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HYMENOPTERA & DIPTERA GALLERY
CLEAR RESIN ENCAPSULATION

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HYMENOPTERA & DIPTERA:
HYMENOPTERA: SAWFLIES,WASPS,ANTS & BEES
DIPTERA: TRUE FLIES,MECOPTERA,SCORPIONFLIES,BOREIDAE,SIPHONAPTERA,TRICHOPTERA,CADDISFLIES

XYLOCOPES
XYLOCOPES
ICHNEUMON
ICHNEUMON
JAVAN WASP
JAVAN WASP
Bumblebee
BUMBLEBEE

TIPULA / CRANE FLY
TIPULA / CRANE FLY

Hymenoptera of the world


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HYMENOPTERA

Hymenoptera is a large order of insects, comprising the sawflies, wasps, bees, and ants. Over 150,000 living species of Hymenoptera have been described, in addition to over 2,000 extinct ones.

Females typically have a special ovipositor for inserting eggs into hosts or places that are otherwise inaccessible. The ovipositor is often modified into a stinger. The young develop through holometabolism - that is, they have a worm-like larval stage and an inactive pupal stage before they mature.

Hymenopterans range in size from very small to large insects, and usually have two pairs of wings. Their mouthparts are adapted for chewing, with well-developed mandibles (ectognathous mouthparts). Many species have further developed the mouthparts into a lengthy proboscis, with which they can drink liquids, such as nectar. They have large compound eyes, and typically three simple eyes, ocelli.

Different species of Hymenoptera show a wide range of feeding habits. The most primitive forms are typically herbivorous, feeding on leaves or pine needles. Stinging wasps are predators, and will provision their larvae with immobilised prey, while bees feed on nectar and pollen.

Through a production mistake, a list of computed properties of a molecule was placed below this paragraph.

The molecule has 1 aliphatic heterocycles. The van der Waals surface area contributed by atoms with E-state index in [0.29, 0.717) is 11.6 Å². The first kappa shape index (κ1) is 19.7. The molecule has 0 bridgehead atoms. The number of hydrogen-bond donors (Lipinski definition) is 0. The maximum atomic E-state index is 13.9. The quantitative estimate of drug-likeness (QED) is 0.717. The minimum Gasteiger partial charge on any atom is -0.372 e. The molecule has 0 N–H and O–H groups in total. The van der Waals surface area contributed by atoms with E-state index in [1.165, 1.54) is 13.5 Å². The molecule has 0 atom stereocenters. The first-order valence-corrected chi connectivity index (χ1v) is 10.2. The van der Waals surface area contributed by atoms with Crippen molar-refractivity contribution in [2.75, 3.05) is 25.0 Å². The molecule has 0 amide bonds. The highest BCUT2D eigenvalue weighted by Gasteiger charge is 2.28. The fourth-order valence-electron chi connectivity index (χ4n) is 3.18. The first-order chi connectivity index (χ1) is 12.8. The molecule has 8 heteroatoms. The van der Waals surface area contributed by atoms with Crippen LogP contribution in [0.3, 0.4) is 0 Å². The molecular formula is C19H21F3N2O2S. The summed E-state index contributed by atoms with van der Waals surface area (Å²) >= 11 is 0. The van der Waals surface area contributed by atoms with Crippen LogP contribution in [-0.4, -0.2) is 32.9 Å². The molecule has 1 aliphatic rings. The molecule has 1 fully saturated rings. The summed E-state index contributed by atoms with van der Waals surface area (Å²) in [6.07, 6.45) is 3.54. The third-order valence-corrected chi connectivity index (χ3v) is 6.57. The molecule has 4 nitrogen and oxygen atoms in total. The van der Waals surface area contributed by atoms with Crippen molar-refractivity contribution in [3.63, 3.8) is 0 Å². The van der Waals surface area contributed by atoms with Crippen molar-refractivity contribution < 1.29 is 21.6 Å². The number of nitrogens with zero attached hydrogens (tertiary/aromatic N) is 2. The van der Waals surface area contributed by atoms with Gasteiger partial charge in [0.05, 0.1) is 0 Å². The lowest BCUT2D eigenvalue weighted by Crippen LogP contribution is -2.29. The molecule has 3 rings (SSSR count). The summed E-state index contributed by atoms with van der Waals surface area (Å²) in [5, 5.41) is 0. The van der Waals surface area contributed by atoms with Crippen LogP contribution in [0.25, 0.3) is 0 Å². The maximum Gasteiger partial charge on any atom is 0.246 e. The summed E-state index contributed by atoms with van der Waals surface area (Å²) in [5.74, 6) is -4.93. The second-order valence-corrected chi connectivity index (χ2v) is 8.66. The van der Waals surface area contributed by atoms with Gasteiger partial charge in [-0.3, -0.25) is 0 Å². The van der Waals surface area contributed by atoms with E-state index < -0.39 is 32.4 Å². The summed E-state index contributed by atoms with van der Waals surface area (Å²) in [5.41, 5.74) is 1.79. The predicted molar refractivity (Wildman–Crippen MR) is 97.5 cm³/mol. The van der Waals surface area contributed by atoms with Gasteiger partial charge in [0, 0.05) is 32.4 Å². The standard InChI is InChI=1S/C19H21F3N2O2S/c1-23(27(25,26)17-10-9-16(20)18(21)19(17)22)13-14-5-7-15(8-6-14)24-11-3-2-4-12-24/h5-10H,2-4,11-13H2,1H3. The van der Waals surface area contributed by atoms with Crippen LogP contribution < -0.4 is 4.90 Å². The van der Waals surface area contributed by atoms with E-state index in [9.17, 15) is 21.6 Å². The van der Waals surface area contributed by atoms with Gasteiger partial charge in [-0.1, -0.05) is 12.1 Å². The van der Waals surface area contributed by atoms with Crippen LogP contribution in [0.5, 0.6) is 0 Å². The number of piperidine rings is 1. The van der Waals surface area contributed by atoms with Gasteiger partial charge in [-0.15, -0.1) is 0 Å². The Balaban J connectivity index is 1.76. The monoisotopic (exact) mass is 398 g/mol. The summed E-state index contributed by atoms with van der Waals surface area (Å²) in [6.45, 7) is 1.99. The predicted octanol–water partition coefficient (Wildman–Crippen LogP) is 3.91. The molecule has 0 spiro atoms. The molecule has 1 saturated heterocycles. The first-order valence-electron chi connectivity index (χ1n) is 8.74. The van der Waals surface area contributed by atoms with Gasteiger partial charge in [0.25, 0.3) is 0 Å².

A huge number of species are parasitoids as larvae. The adults inject the eggs into a host, which they begin to consume after hatching. For example, the eggs of the endangered Papilio homerus are parasitized at a rate of 77%, mainly by Hymenoptera species. Some species are even hyperparasitoid, with the host itself being another parasitoid insect. Habits intermediate between those of the herbivorous and parasitoid forms are shown in some hymenopterans, which inhabit the galls or nests of other insects, stealing their food, and eventually killing and eating the occupant.

DIPTERA

Flies are insects with a pair of functional wings for flight and a pair of vestigial hindwings called halteres for balance. They are classified as an order called Diptera. The order Diptera is divided into two suborders ,with about 110 families divided between them; the families contain an estimated 1,000,000 species, including the familiar housefly, horse-fly, crane fly, and hoverfly; although only about 125,000 species have a species description published. The earliest fly fossils found so far are from the Triassic, about 240 million years ago; phylogenetic analysis suggests that flies originated in the Permian, about 260 million years ago.

Flies have a mobile head, with a pair of large compound eyes, and mouthparts designed for piercing and sucking (mosquitoes, black flies and robber flies), or for lapping and sucking in the other groups. The suborder Nematocera have thin, long antennae; while the suborder Brachycera have short antennae. Flies have only a single pair of wings to fly; their arrangement gives them great maneuverability in flight. The hindwings evolved into advanced mechanosensory organs, which act as high-speed sensors of rotational movement and allow them to perform advanced aerobatics. Claws and pads on their feet enable them to cling to smooth surfaces.

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